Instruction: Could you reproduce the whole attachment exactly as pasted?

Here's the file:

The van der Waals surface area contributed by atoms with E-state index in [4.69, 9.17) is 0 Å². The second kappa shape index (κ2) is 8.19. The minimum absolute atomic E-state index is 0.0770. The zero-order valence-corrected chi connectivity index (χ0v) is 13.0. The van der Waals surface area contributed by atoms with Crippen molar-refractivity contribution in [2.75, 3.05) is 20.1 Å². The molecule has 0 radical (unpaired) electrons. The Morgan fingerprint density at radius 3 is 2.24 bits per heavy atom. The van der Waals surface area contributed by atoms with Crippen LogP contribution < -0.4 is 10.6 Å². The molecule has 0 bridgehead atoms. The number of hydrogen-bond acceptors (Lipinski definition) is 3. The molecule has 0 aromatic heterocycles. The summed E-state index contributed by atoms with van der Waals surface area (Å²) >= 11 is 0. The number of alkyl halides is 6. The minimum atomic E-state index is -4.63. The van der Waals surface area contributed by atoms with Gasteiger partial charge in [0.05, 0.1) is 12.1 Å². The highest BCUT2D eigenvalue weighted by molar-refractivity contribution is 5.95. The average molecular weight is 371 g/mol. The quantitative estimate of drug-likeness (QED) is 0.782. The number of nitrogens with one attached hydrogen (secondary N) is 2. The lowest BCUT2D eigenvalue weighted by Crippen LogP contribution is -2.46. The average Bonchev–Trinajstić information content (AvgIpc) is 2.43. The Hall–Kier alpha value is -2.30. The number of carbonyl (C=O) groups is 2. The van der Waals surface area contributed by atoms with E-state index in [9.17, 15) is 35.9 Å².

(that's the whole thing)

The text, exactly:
The van der Waals surface area contributed by atoms with E-state index in [4.69, 9.17) is 0 Å². The second kappa shape index (κ2) is 8.19. The minimum absolute atomic E-state index is 0.0770. The zero-order valence-corrected chi connectivity index (χ0v) is 13.0. The van der Waals surface area contributed by atoms with Crippen molar-refractivity contribution in [2.75, 3.05) is 20.1 Å². The molecule has 0 radical (unpaired) electrons. The Morgan fingerprint density at radius 3 is 2.24 bits per heavy atom. The van der Waals surface area contributed by atoms with Crippen LogP contribution < -0.4 is 10.6 Å². The molecule has 0 bridgehead atoms. The number of hydrogen-bond acceptors (Lipinski definition) is 3. The molecule has 0 aromatic heterocycles. The summed E-state index contributed by atoms with van der Waals surface area (Å²) >= 11 is 0. The number of alkyl halides is 6. The minimum atomic E-state index is -4.63. The van der Waals surface area contributed by atoms with Gasteiger partial charge in [0.05, 0.1) is 12.1 Å². The highest BCUT2D eigenvalue weighted by molar-refractivity contribution is 5.95. The average molecular weight is 371 g/mol. The quantitative estimate of drug-likeness (QED) is 0.782. The number of nitrogens with one attached hydrogen (secondary N) is 2. The lowest BCUT2D eigenvalue weighted by Crippen LogP contribution is -2.46. The average Bonchev–Trinajstić information content (AvgIpc) is 2.43. The Hall–Kier alpha value is -2.30. The number of carbonyl (C=O) groups is 2. The van der Waals surface area contributed by atoms with E-state index in [9.17, 15) is 35.9 Å².